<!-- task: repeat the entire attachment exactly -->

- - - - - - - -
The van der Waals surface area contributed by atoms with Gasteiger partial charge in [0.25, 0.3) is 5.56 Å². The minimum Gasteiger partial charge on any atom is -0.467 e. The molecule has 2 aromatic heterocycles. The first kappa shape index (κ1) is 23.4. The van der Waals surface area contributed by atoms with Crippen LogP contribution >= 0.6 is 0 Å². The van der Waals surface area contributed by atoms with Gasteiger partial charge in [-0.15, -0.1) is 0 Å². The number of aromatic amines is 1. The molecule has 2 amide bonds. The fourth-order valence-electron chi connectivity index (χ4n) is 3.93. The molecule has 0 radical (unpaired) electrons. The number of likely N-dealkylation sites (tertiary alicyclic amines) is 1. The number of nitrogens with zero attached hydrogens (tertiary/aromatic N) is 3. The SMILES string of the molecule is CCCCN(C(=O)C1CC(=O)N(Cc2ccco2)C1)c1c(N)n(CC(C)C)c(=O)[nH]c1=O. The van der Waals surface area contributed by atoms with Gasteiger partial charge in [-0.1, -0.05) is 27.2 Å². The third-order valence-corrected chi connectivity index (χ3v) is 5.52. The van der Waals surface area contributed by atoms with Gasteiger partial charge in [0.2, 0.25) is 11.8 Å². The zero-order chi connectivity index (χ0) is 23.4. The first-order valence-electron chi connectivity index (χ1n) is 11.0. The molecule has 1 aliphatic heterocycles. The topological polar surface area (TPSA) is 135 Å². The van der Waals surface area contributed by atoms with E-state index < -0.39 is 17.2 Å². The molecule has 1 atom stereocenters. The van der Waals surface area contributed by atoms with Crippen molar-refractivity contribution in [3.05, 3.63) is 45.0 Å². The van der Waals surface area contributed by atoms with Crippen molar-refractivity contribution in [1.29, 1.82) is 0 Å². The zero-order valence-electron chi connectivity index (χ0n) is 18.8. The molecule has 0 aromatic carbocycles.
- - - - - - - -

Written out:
The van der Waals surface area contributed by atoms with Gasteiger partial charge in [0.25, 0.3) is 5.56 Å². The minimum Gasteiger partial charge on any atom is -0.467 e. The molecule has 2 aromatic heterocycles. The first kappa shape index (κ1) is 23.4. The van der Waals surface area contributed by atoms with Crippen LogP contribution >= 0.6 is 0 Å². The van der Waals surface area contributed by atoms with Gasteiger partial charge in [-0.15, -0.1) is 0 Å². The number of aromatic amines is 1. The molecule has 2 amide bonds. The fourth-order valence-electron chi connectivity index (χ4n) is 3.93. The molecule has 0 radical (unpaired) electrons. The number of likely N-dealkylation sites (tertiary alicyclic amines) is 1. The number of nitrogens with zero attached hydrogens (tertiary/aromatic N) is 3. The SMILES string of the molecule is CCCCN(C(=O)C1CC(=O)N(Cc2ccco2)C1)c1c(N)n(CC(C)C)c(=O)[nH]c1=O. The van der Waals surface area contributed by atoms with Gasteiger partial charge in [-0.1, -0.05) is 27.2 Å². The third-order valence-corrected chi connectivity index (χ3v) is 5.52. The van der Waals surface area contributed by atoms with Gasteiger partial charge in [0.2, 0.25) is 11.8 Å². The zero-order chi connectivity index (χ0) is 23.4. The first-order valence-electron chi connectivity index (χ1n) is 11.0. The molecule has 1 aliphatic heterocycles. The topological polar surface area (TPSA) is 135 Å². The van der Waals surface area contributed by atoms with E-state index < -0.39 is 17.2 Å². The molecule has 1 atom stereocenters. The van der Waals surface area contributed by atoms with Crippen molar-refractivity contribution in [3.05, 3.63) is 45.0 Å². The van der Waals surface area contributed by atoms with Crippen molar-refractivity contribution in [1.29, 1.82) is 0 Å². The zero-order valence-electron chi connectivity index (χ0n) is 18.8. The molecule has 0 aromatic carbocycles.